(Re-)learning about block ciphers
It’s been a weirdly cryptographically-focused week. I don’t mean in the sense of blockchain, but working with SSL/TLS certificates, including working out why OpenSSL was changing the chain order when exporting from a .pfx file - thankfully a bright colleague is looking at the resolution of that one for me.
Today I dusted off the cobwebs on block ciphers (as opposed to stream ciphers), remembered some bits, and came across plenty I don’t think I’d known before. Through trial and error, I found that CBC uses an initialisation vector, whereas ECB does not. This ubiqsecurity post explains it better than I can.
I was looking at implementations in PowerShell, when I stumbled across the fact that OpenSSL supports many different encryption ciphers, which had completely passed me by as one of its functions.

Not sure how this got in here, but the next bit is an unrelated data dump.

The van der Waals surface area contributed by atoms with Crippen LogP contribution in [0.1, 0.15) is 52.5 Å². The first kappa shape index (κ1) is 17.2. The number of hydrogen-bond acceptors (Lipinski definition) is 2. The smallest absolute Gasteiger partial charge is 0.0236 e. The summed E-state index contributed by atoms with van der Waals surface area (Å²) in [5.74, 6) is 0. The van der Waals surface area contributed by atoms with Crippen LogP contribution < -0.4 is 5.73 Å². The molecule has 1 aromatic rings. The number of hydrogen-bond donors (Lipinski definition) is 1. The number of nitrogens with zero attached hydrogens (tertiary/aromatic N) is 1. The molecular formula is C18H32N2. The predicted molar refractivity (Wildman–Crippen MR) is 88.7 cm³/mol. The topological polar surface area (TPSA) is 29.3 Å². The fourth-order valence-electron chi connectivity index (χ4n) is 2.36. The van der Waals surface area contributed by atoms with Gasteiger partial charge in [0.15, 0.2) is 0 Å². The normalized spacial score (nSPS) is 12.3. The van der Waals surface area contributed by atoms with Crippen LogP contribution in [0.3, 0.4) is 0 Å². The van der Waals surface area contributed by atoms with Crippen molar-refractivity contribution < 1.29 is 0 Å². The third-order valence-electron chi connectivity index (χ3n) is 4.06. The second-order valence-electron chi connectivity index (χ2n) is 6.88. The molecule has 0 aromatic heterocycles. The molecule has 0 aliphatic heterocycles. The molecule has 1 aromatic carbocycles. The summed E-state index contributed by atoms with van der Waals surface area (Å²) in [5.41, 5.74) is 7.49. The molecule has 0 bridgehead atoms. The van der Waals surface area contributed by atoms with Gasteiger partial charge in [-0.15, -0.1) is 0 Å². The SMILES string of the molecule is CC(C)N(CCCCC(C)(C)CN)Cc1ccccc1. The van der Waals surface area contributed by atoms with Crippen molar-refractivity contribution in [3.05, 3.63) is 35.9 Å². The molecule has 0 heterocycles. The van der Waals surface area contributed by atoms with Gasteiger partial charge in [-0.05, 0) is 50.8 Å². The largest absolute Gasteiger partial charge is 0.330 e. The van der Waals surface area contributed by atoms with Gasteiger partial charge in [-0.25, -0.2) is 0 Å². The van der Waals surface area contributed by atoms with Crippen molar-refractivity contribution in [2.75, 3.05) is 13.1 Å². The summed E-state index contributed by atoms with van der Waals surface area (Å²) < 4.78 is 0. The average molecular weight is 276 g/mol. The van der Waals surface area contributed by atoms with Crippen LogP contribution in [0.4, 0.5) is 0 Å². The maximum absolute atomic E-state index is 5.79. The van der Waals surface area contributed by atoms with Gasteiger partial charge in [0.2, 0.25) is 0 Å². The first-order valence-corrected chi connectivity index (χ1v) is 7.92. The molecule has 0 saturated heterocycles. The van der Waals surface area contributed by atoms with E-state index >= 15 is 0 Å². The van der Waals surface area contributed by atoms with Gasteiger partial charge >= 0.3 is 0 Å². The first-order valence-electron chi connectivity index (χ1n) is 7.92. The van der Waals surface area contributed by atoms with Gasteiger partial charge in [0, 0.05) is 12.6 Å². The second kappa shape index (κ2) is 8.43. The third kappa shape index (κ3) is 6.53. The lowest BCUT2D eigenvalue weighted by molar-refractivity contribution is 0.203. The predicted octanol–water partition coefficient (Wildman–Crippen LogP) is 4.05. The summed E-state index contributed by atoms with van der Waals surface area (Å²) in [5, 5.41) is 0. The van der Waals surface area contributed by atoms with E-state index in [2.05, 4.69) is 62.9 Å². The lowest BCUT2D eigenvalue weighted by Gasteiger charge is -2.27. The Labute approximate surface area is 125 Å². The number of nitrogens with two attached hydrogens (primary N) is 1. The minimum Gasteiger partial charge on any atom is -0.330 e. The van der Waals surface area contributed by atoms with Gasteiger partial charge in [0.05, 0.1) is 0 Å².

What it mainly reminded me of what the excellent course on Encryption I’d watched by Brian Sletten several years ago. Looks like it’s still on O’Reilly learning
Aha, we see that it says “Explore stream ciphers, block ciphers, authenticated encryption systems, and symmetric key encryption”
I’d still recommend the course, and from the few messages I exchanged with him, Brian’s a lovely guy too.